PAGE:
Nov 26, 2013 - From staff and wire reportsThe Northern Arapaho Tribe says the U.S. Justice Department has blocked tribal efforts to gain authority to monitor air quality on the Wind River Indian Reservation and the surrounding area.
Others say the dispute is another attempt to get a federal agency to redefine the borders of the Wind River Indian Reservation to include the city of Riverton, which was ceded formally from the reservation more than 100 years.
The Northern Arapaho and Eastern Shoshone tribes nearly five years ago asked the U.S. Environmental Protection Agency to treat their shared central Wyoming reservation as a separate state for purposes of implementing the federal Clean Air Act.
If the EPA approves the application, it would allow the tribes to seek grant money to monitor air quality. Approval also could set the stage for the tribes to seek to impose air quality regulations more stringent than federal standards.
The tribes asked the EPA to accept reservation boundaries that encompass areas around Riverton, Pavillion and Kinnear. Many entities, including the State of Wyoming, have urged the EPA to reject that proposed boundary.
"The tribes' application, if granted, has implications for criminal law, civil law, water law and taxation," Gov. Matt Mead wrote the EPA in August. "It also takes away the voices of citizens in Kinnear, Riverton and Pavillion."
In 2009, then-Wyoming Attorney General Bruce Salzburg commented to the EPA that the tribes' application covered lands that Congress has removed from the reservation.
Recent court rulings haven't substantiated Northern Arapaho claims on the area. Several court rulings in other areas of law have upheld that Riverton is separate from the reservation, not part of it.
The Northern Arapaho Business Council wrote U.S. Attorney General Eric Holder recently, saying the Justice Department blocked the EPA from releasing a decision this summer. Darrell O'Neal, chairman of the business council, signed the letter.
The council's letter states that officials with the EPA and Interior Department assured the tribes that a decision on the application would come in July. However, the letter says that deadline was hastily dropped after the Justice Department stated it was no longer "on board" with the decision.
O'Neal states that the Justice Department early in the process determined that the Kip Crofts, U.S. Attorney for Wyoming, shouldn't be involved in the application process. However, it states that, "We are also concerned that recently he has been active, directly or indirectly, despite this exclusion."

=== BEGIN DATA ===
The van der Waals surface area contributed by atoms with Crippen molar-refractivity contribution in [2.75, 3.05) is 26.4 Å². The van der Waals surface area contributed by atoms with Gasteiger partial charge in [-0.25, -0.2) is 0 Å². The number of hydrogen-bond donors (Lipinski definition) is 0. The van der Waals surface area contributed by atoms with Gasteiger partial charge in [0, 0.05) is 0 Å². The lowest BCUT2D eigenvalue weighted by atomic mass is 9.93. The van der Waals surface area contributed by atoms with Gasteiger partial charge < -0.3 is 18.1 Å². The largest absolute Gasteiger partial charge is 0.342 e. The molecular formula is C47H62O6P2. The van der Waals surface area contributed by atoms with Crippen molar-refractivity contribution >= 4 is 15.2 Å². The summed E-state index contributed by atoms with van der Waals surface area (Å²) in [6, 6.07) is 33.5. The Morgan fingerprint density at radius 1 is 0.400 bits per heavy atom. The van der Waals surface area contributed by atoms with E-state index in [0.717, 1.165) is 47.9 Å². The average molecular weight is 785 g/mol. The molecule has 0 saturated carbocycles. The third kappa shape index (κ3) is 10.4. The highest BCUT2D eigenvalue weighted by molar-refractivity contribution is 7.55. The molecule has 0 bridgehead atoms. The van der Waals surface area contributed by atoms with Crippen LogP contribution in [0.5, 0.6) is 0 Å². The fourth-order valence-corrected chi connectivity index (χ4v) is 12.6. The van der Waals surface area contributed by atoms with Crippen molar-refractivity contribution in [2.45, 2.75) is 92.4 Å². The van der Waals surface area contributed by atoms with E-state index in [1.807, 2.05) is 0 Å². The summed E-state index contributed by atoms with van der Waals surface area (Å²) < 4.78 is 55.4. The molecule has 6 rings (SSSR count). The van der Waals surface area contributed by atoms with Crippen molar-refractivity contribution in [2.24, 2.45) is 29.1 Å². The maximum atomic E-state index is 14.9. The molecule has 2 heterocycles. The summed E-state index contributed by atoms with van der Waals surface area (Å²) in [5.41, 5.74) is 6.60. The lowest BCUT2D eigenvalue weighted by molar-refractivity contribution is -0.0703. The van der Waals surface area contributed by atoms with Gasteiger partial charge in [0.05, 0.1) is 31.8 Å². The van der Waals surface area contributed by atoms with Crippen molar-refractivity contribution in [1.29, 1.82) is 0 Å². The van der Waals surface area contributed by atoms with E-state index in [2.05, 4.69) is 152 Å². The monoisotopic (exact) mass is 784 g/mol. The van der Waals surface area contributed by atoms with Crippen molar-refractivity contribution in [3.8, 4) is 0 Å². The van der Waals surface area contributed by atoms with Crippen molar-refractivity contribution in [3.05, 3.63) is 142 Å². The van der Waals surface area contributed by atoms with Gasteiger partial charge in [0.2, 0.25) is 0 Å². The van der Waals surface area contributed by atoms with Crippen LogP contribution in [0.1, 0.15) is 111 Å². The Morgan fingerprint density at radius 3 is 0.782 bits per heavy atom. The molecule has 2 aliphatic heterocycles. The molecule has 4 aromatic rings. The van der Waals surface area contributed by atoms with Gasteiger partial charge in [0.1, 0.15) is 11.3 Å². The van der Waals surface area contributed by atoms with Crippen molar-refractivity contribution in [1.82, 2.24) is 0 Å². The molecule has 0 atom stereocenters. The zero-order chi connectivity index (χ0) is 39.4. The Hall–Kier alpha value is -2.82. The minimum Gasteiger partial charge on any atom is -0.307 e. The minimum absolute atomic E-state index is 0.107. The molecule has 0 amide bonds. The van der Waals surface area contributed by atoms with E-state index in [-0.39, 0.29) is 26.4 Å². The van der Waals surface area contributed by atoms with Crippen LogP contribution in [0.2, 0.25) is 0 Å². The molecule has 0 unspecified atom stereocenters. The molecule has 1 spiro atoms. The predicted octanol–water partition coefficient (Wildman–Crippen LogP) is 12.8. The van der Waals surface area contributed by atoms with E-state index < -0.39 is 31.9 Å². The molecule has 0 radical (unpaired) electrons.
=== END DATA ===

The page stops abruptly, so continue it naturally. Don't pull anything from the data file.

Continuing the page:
John Powell, spokesman for the U.S. attorney's office in Cheyenne, said the Justice Department had no comment on the matter.
Mark A. Howell, a lobbyist for the Northern Arapaho Tribe in Washington, D.C., said this week the tribe thinks both the U.S. Department of Interior and the EPA have signed off on the decision.
"Now it is simply the Justice Department that continues to throw up what we believe to be fallacious arguments against it," Howell said.
"Under the regulations, if the tribes are granted treatment as a state status, any issues that deal within air quality within 50 miles of the exterior boundaries -- the tribes would have to be noticed and have the opportunity to comment on those forces," Howell said.
O'Neal states in his letter to Holder that he's concerned that large energy companies are also likely to be active to try to influence the decision.
Bruce Hinchey, president of the Petroleum Association of Wyoming, said Thursday he wasn't familiar with the tribes' application or any industry attempts to influence its outcome.
Rich Mylott, spokesman for the EPA in Denver, said the agency is reviewing the tribes' application and is working toward a decision soon. He said it would be inaccurate to say the agency has seen a lobbying effort against the application by the state, the U.S. attorney's office in Wyoming and industry.
"Our review of the tribes' application began in 2008 and has included a public process, comments and discussions with several parties, including extensive contact with the tribes and representatives from federal, state and local governments," Mylott stated.
The "review is focused on a thorough analysis of the tribes' application, public comments, relevant facts and the specific eligibility requirements under the Clean Air Act," he said.
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